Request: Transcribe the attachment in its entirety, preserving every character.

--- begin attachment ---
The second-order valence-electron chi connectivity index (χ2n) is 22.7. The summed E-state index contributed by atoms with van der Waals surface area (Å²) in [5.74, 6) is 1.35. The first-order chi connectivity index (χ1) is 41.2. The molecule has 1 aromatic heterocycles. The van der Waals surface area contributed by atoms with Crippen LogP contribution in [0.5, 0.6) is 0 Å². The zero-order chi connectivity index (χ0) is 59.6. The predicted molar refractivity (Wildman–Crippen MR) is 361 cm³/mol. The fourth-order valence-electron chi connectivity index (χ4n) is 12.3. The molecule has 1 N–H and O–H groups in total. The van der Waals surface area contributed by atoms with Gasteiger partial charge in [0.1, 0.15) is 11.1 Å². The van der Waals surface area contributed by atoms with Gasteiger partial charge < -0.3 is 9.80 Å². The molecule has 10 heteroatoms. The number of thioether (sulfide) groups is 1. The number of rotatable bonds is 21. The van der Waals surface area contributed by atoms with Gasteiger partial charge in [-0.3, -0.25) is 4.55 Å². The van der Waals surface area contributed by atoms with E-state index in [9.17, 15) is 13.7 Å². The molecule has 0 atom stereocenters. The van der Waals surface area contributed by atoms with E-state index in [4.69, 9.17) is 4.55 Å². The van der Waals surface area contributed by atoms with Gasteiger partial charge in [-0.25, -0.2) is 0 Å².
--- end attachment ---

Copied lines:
The second-order valence-electron chi connectivity index (χ2n) is 22.7. The summed E-state index contributed by atoms with van der Waals surface area (Å²) in [5.74, 6) is 1.35. The first-order chi connectivity index (χ1) is 41.2. The molecule has 1 aromatic heterocycles. The van der Waals surface area contributed by atoms with Crippen LogP contribution in [0.5, 0.6) is 0 Å². The zero-order chi connectivity index (χ0) is 59.6. The predicted molar refractivity (Wildman–Crippen MR) is 361 cm³/mol. The fourth-order valence-electron chi connectivity index (χ4n) is 12.3. The molecule has 1 N–H and O–H groups in total. The van der Waals surface area contributed by atoms with Gasteiger partial charge in [0.1, 0.15) is 11.1 Å². The van der Waals surface area contributed by atoms with Gasteiger partial charge < -0.3 is 9.80 Å². The molecule has 10 heteroatoms. The number of thioether (sulfide) groups is 1. The number of rotatable bonds is 21. The van der Waals surface area contributed by atoms with Gasteiger partial charge in [-0.3, -0.25) is 4.55 Å². The van der Waals surface area contributed by atoms with E-state index in [9.17, 15) is 13.7 Å². The molecule has 0 atom stereocenters. The van der Waals surface area contributed by atoms with E-state index in [4.69, 9.17) is 4.55 Å². The van der Waals surface area contributed by atoms with Gasteiger partial charge in [-0.25, -0.2) is 0 Å².